"The Little Red Hen School of Cooking" is my version of if you won't help me make it, you don't get to help me eat it.

                                                        But that is truly a joke because I really hate having anyone insist they help me cook. I am absolutely a charter member of the "Too Many Cooks Spoil School." And I do love feeding people! I am one of those poor souls who can gain a pound or two just smelling the bakery, so I'm a strong subscriber to the idea that if I fatten everyone else up, I'll blend right in. '-)

                                                        1. re: maria lorraine

                                                          Oh! And about the steak tartare... The master chef who taught me to cook when I lived in Turkey used to have caniption fits over ground meat! Insisted she mince hamburger by hand using two razor sharp knives, and that every tiny piece have clean cut edges. She said grinding mashes the meat and it won't be as flavorful or juicy or have the "proper" texture. And she was absolutley right. But oh my god, what a lot of work! She would mince meat by the kilo, I would mince it by the ounce. But it really is better. So if you've never had it minced by hand, and find yourself in the mood for doing things the hard way, make yourself a quarter pounder! If you're generous enough to make it for two, well, bless your heart! It must be love.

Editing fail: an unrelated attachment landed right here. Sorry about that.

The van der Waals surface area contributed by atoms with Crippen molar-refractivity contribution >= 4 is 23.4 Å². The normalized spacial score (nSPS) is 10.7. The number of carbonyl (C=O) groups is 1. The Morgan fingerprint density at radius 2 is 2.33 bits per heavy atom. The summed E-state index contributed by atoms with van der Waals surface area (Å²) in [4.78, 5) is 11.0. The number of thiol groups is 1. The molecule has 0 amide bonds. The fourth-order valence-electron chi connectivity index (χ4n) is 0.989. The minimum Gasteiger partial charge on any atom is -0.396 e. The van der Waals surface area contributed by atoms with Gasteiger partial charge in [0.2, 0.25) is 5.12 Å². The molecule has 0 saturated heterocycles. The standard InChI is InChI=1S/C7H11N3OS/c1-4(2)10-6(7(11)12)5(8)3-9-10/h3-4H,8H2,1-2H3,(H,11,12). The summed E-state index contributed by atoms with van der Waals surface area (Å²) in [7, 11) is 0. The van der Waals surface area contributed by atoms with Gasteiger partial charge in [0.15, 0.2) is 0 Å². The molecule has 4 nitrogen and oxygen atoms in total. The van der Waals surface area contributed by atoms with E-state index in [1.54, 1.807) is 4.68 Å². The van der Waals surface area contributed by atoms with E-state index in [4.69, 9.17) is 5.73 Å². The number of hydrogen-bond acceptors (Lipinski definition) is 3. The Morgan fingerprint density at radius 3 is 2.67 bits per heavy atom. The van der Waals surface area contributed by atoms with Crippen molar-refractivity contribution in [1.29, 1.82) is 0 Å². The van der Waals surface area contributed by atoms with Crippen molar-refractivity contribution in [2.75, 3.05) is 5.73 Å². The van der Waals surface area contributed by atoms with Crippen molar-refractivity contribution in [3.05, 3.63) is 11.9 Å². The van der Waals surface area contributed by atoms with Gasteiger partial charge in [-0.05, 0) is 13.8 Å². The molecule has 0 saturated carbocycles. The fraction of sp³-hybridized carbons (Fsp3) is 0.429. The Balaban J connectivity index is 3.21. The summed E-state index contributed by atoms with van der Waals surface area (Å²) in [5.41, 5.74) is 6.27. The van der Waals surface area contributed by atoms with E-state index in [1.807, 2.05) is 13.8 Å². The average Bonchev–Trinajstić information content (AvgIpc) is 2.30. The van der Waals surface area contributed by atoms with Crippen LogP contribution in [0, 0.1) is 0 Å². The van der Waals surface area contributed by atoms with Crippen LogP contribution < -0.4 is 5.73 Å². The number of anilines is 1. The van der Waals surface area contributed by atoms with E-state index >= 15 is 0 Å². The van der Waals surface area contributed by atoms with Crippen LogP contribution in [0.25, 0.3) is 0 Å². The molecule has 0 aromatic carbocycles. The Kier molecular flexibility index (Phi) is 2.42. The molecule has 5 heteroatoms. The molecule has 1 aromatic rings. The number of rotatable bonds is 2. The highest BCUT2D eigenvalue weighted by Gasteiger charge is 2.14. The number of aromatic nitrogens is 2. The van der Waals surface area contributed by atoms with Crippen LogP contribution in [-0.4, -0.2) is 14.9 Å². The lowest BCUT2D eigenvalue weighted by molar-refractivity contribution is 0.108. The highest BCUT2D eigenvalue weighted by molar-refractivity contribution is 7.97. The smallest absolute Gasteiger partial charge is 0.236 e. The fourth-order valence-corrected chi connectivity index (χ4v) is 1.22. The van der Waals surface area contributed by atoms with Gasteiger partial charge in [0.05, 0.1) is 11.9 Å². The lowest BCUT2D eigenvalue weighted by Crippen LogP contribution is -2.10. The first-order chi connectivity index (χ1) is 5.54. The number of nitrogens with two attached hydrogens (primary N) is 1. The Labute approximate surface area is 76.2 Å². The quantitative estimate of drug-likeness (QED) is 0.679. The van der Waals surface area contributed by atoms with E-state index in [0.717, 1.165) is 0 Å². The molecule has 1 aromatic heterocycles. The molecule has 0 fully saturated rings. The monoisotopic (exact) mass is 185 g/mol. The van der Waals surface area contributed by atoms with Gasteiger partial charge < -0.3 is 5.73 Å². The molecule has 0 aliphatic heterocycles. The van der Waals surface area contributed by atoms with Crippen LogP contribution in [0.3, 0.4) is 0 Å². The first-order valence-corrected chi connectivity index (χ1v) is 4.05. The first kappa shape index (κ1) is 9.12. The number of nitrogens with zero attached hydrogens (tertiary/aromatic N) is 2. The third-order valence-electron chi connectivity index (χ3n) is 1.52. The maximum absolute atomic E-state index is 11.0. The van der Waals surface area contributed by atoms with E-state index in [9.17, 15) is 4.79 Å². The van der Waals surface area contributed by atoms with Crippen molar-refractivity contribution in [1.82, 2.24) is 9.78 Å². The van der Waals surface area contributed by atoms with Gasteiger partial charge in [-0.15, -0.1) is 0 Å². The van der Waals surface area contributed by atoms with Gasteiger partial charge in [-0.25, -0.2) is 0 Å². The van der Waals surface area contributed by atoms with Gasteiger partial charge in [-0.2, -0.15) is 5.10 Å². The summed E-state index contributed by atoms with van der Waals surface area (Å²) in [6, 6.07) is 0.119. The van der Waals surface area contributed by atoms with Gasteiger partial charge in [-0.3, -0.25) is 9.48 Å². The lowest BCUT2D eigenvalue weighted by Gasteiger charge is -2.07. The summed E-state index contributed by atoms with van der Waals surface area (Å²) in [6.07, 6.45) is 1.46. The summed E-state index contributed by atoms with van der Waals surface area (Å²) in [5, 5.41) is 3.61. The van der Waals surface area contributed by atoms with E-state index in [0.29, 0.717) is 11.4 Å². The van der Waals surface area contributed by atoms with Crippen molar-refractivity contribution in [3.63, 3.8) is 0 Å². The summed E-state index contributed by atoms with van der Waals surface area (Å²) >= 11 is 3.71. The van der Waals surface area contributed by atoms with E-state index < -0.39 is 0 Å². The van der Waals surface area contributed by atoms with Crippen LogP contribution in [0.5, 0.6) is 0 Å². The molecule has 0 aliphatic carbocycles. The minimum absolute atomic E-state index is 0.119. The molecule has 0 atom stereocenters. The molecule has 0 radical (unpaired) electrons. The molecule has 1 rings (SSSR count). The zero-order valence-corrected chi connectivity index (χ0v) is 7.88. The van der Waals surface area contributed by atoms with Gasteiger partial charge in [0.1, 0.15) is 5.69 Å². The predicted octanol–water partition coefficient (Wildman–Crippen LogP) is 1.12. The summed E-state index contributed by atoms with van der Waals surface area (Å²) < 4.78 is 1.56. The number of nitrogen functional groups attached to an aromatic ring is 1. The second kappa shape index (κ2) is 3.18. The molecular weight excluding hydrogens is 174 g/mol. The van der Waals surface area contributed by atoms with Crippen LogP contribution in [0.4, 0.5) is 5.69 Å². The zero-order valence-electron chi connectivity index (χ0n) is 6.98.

2. OK, I did this today with four eggs. HB eggs cooled in ice water. I had to peel off about a 3/4-inch circle on each end of the egg to make it work -- and when the egg came out, it came out perfectly clean.

                                          I did think by the time I picked off that big a piece of shell off each egg end that in a few extra seconds I could have shelled the whole egg...but no matter, I had to try to blowing method. Works great. Will have to see how little of the shell I can pick off and still have perfect blow-peeled eggs. .

                                          No mouth germ worries: The HB eggs were for my own personal consumption.

                                          4 Replies
                                          1. re: maria lorraine